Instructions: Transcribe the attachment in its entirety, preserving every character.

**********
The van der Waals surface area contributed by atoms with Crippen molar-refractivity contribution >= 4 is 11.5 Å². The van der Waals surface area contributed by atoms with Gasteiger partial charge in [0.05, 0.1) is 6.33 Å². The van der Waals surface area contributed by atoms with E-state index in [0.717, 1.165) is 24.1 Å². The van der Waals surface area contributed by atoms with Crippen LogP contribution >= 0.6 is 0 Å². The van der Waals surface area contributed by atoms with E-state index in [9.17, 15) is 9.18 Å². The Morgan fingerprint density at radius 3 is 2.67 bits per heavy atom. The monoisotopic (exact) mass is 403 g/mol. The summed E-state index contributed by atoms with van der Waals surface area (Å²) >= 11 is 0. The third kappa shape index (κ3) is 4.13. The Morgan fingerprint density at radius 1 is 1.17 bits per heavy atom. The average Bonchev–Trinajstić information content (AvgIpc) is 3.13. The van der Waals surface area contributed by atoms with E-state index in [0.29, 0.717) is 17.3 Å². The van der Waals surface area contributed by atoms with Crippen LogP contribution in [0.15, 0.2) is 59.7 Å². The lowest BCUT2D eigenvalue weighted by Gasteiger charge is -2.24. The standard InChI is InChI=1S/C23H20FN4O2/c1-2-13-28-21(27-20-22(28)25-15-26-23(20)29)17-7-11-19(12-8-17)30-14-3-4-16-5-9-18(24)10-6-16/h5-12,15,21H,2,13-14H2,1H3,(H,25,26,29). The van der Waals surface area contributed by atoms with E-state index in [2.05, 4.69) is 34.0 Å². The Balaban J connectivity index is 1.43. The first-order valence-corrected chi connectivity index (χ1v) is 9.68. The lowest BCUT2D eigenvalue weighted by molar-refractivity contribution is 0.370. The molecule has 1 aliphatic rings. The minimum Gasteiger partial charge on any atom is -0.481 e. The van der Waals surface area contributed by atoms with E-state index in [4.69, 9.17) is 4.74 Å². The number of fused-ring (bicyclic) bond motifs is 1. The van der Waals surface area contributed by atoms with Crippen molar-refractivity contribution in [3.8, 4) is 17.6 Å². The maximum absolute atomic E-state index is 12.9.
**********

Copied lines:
The van der Waals surface area contributed by atoms with Crippen molar-refractivity contribution >= 4 is 11.5 Å². The van der Waals surface area contributed by atoms with Gasteiger partial charge in [0.05, 0.1) is 6.33 Å². The van der Waals surface area contributed by atoms with E-state index in [0.717, 1.165) is 24.1 Å². The van der Waals surface area contributed by atoms with Crippen LogP contribution >= 0.6 is 0 Å². The van der Waals surface area contributed by atoms with E-state index in [9.17, 15) is 9.18 Å². The Morgan fingerprint density at radius 3 is 2.67 bits per heavy atom. The monoisotopic (exact) mass is 403 g/mol. The summed E-state index contributed by atoms with van der Waals surface area (Å²) >= 11 is 0. The third kappa shape index (κ3) is 4.13. The Morgan fingerprint density at radius 1 is 1.17 bits per heavy atom. The average Bonchev–Trinajstić information content (AvgIpc) is 3.13. The van der Waals surface area contributed by atoms with E-state index in [0.29, 0.717) is 17.3 Å². The van der Waals surface area contributed by atoms with Crippen LogP contribution in [0.15, 0.2) is 59.7 Å². The lowest BCUT2D eigenvalue weighted by Gasteiger charge is -2.24. The standard InChI is InChI=1S/C23H20FN4O2/c1-2-13-28-21(27-20-22(28)25-15-26-23(20)29)17-7-11-19(12-8-17)30-14-3-4-16-5-9-18(24)10-6-16/h5-12,15,21H,2,13-14H2,1H3,(H,25,26,29). The van der Waals surface area contributed by atoms with E-state index in [2.05, 4.69) is 34.0 Å². The Balaban J connectivity index is 1.43. The first-order valence-corrected chi connectivity index (χ1v) is 9.68. The lowest BCUT2D eigenvalue weighted by molar-refractivity contribution is 0.370. The molecule has 1 aliphatic rings. The minimum Gasteiger partial charge on any atom is -0.481 e. The van der Waals surface area contributed by atoms with E-state index in [4.69, 9.17) is 4.74 Å². The number of fused-ring (bicyclic) bond motifs is 1. The van der Waals surface area contributed by atoms with Crippen molar-refractivity contribution in [3.8, 4) is 17.6 Å². The maximum absolute atomic E-state index is 12.9.